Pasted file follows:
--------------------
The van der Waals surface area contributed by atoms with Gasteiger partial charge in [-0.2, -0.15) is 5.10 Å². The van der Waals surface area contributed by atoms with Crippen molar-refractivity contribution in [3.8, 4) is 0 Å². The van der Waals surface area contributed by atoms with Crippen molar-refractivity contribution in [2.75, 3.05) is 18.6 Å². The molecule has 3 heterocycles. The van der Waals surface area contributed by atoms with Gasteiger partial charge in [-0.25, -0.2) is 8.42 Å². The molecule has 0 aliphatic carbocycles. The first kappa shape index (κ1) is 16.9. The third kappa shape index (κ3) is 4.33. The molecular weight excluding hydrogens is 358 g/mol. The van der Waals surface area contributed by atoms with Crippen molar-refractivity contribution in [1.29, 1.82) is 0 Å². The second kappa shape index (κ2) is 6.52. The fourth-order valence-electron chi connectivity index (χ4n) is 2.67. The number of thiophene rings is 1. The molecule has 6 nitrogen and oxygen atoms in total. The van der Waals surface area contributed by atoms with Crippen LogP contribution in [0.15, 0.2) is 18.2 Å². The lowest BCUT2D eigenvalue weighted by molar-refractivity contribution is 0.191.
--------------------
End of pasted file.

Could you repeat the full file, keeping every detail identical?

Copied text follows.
The van der Waals surface area contributed by atoms with Gasteiger partial charge in [-0.2, -0.15) is 5.10 Å². The van der Waals surface area contributed by atoms with Crippen molar-refractivity contribution in [3.8, 4) is 0 Å². The van der Waals surface area contributed by atoms with Crippen molar-refractivity contribution in [2.75, 3.05) is 18.6 Å². The molecule has 3 heterocycles. The van der Waals surface area contributed by atoms with Gasteiger partial charge in [-0.25, -0.2) is 8.42 Å². The molecule has 0 aliphatic carbocycles. The first kappa shape index (κ1) is 16.9. The third kappa shape index (κ3) is 4.33. The molecular weight excluding hydrogens is 358 g/mol. The van der Waals surface area contributed by atoms with Crippen molar-refractivity contribution in [1.29, 1.82) is 0 Å². The second kappa shape index (κ2) is 6.52. The fourth-order valence-electron chi connectivity index (χ4n) is 2.67. The number of thiophene rings is 1. The molecule has 6 nitrogen and oxygen atoms in total. The van der Waals surface area contributed by atoms with Crippen LogP contribution in [0.15, 0.2) is 18.2 Å². The lowest BCUT2D eigenvalue weighted by molar-refractivity contribution is 0.191.